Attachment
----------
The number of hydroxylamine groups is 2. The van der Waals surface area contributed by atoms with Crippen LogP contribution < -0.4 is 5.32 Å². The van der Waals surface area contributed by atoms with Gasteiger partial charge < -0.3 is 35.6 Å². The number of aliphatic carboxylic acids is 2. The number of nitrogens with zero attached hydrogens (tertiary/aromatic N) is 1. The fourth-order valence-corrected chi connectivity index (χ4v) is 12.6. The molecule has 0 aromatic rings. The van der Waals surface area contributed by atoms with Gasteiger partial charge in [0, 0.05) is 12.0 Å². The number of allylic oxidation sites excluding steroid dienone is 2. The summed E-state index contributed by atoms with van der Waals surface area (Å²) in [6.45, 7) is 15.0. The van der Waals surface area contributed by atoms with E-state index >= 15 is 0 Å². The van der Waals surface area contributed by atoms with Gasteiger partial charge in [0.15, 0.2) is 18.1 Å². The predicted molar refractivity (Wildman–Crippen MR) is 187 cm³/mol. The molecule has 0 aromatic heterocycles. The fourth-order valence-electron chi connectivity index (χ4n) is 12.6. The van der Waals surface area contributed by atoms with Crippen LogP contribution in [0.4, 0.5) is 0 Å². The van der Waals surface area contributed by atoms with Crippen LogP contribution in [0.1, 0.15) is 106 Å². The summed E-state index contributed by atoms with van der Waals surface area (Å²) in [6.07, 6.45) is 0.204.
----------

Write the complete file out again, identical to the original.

The number of hydroxylamine groups is 2. The van der Waals surface area contributed by atoms with Crippen LogP contribution < -0.4 is 5.32 Å². The van der Waals surface area contributed by atoms with Gasteiger partial charge < -0.3 is 35.6 Å². The number of aliphatic carboxylic acids is 2. The number of nitrogens with zero attached hydrogens (tertiary/aromatic N) is 1. The fourth-order valence-corrected chi connectivity index (χ4v) is 12.6. The molecule has 0 aromatic rings. The van der Waals surface area contributed by atoms with Gasteiger partial charge in [0, 0.05) is 12.0 Å². The number of allylic oxidation sites excluding steroid dienone is 2. The summed E-state index contributed by atoms with van der Waals surface area (Å²) in [6.45, 7) is 15.0. The van der Waals surface area contributed by atoms with E-state index >= 15 is 0 Å². The van der Waals surface area contributed by atoms with Gasteiger partial charge in [0.15, 0.2) is 18.1 Å². The predicted molar refractivity (Wildman–Crippen MR) is 187 cm³/mol. The molecule has 0 aromatic heterocycles. The fourth-order valence-electron chi connectivity index (χ4n) is 12.6. The van der Waals surface area contributed by atoms with Crippen LogP contribution in [0.4, 0.5) is 0 Å². The van der Waals surface area contributed by atoms with Crippen LogP contribution in [0.1, 0.15) is 106 Å². The summed E-state index contributed by atoms with van der Waals surface area (Å²) in [6.07, 6.45) is 0.204.